If Daddy's little girl got hurt, you know darn well that Daddy will spare no effort in hunting the perpetrators down, especially when the police is inept, and turning to the other side of the law for revenge seem all the more attractive. Cost isn't a factor too, since everything has a price, especially with a dad willing to sell everything just to see his brand of justice get exacted.
Welcome to Johnnie To's world of hitmen and a tale of vengeance, set in the cities of Macau and Hong Kong, with his regular Milkyway cast and crew set to deliver an all too familiar premise, now joined by French actor Johnny Hallyday as Costello, a chef who's naturally more than meets the eye, being able to assemble a stripped handgun blindfolded and in record time compared to seasoned veterans. His daughter and her family got gunned down in cold blood, and working against time and with only an injured ear as a clue, he capitalizes on a chance encounter with the hitmen trio of Kwai (Anthony Wong), Chu (Lam Ka Tung) and Fatty Lok (Lam Suet), who for plenty of Euros, a watch, a restaurant and an apartment in Paris, take up this assignment for quite the good deal as it is.
Only of course for Wai Ka-Fai's story to put them in a dilemma of sorts, when they have to consider whether to honour an agreement with someone they know little about, or to do so with their long time contract employer (played to evil delight by Simon Yam), fully aware that crossing the latter will bring about some drastic results, akin to biting the hand that feeds you.
And of course with such consequences come plenty of room for some balletic shootouts, only that the initial big one, with Eddie Cheung, Felix Wong and Ng Ting Yip turned out to be a dark affair under a moon shadowed by cloud cover, with black leather jackets not helping much in knowing who's shooting who in the dark. Otherwise, there were some quirky scenes such as the innovating rolling of rubbish bales to act as sandbags in an open plain, and the finale which will see you rooting for just desserts to be served.
Johnnie To has included plenty of his signature style in this film, from stand offs to no holds barred shootouts with a myriad of semi and automatic handguns and rifles, it's like an education session with a firearms nut. Which of course entertains since the cast, already so familiar with his style, and familiar with what's expected of them, pulled this off oozing plenty of machismo along the way. I cannot for the life of me think of any other non-resident actors who can waltz into a Johnnie To film and look and feel like his gangsters, though Johnny Hallyday comes close with a dogged mission, and a look that has seen better, glorious days.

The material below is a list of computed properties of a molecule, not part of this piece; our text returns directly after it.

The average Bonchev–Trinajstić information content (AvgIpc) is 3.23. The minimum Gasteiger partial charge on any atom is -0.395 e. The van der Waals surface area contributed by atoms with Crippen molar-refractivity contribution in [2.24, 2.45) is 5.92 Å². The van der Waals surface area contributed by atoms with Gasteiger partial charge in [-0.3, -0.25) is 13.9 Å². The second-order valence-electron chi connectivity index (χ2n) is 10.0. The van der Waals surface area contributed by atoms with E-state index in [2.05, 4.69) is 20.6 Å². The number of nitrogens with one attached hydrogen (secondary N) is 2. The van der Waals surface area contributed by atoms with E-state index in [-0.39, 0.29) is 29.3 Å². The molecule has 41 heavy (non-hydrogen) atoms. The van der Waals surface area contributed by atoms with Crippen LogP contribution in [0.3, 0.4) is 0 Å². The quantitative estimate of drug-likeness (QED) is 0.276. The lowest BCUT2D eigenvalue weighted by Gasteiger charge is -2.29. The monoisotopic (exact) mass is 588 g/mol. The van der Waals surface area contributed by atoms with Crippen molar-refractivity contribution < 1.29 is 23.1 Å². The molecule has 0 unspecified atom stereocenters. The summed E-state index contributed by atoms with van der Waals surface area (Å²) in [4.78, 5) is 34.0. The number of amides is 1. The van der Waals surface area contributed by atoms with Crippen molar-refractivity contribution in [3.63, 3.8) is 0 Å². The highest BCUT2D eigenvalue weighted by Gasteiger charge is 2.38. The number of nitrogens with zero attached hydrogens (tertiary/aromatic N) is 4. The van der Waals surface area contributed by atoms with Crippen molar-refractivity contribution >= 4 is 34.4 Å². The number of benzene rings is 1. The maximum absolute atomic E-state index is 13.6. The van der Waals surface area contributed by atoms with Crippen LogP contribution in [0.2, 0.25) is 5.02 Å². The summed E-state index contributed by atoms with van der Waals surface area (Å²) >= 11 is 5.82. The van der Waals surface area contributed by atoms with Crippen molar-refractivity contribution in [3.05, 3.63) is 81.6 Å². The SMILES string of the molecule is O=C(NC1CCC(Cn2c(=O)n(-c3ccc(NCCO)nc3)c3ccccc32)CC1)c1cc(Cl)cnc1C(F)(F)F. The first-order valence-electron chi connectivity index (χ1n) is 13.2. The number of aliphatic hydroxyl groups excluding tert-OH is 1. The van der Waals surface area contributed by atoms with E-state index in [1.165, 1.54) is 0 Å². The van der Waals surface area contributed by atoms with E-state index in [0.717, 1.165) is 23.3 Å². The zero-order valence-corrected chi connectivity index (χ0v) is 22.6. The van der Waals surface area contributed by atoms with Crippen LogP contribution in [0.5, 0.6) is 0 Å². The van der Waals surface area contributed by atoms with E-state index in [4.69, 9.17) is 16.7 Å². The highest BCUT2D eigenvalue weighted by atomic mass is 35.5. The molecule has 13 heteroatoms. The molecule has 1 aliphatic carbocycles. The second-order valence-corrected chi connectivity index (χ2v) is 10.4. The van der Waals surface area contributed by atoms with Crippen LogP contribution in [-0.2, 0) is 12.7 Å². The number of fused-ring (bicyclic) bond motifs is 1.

There are some shades of To's earlier films such as The Mission and Exiled, which isn't too difficult to draw some parallels from since they start essentially a similar core cast, and with some scenes which I thought were uncannily lifted from Exiled with the enemy assault and flight from the fire escape, and there's almost always a scene in the rain with umbrellas, a throwback to other Milkyway productions like Sparrow and Eye in the Sky. There's a twist in the story involving a character in the film which I will not dwell or make refeences to (since you're likely to go Oh, that looked like a plot element from some other film), but suffice to say that that little wee bit that came unexpected, provided more gravitas to the title Vengeance, since it now takes on a whole new dimension altogether, with more action promised of course, but examining the notion of the act of Vengeance, on how different it will be altogether when one no longer remembers the purpose it's supposed to serve.
It's strictly for Johnnie To's fans who know what to expect from the master and now poster boy of Hong Kong cinema, and probably a good introduction too for those new to his films. Those sitting on the fence will wonder what the fuss is about with this film being part of the official selection at this year's Cannes Film Festival, but over here, this film is making a fuss, especially for me, and I'll give you a reason.
For once, we can watch a Hong Kong film with Cantonese dialogue left intact. While local film Blood Ties had Cantonese used as well, this film builds upon that goodwill extended by the powers that be. True, Vengeance has a chunk of dialogue in English, with the other chunk predominantly in Cantonese, and I'll take that. If this is an example of the rules being relaxed slowly, then I'm all for it because nothing, absolutely nothing, beats having to hear the cast emoting in their natural voices, rather than to have someone else step in to voiceover their roles. And of course, if we all don't turn into gangsters or start speaking Cantonese en masse, I think the film would've made the point that not everyone will be negatively influenced by such baseless concerns to begin with.
I smell change coming already, and let's hope it really does with Vengeance being that small step taken in the right direction!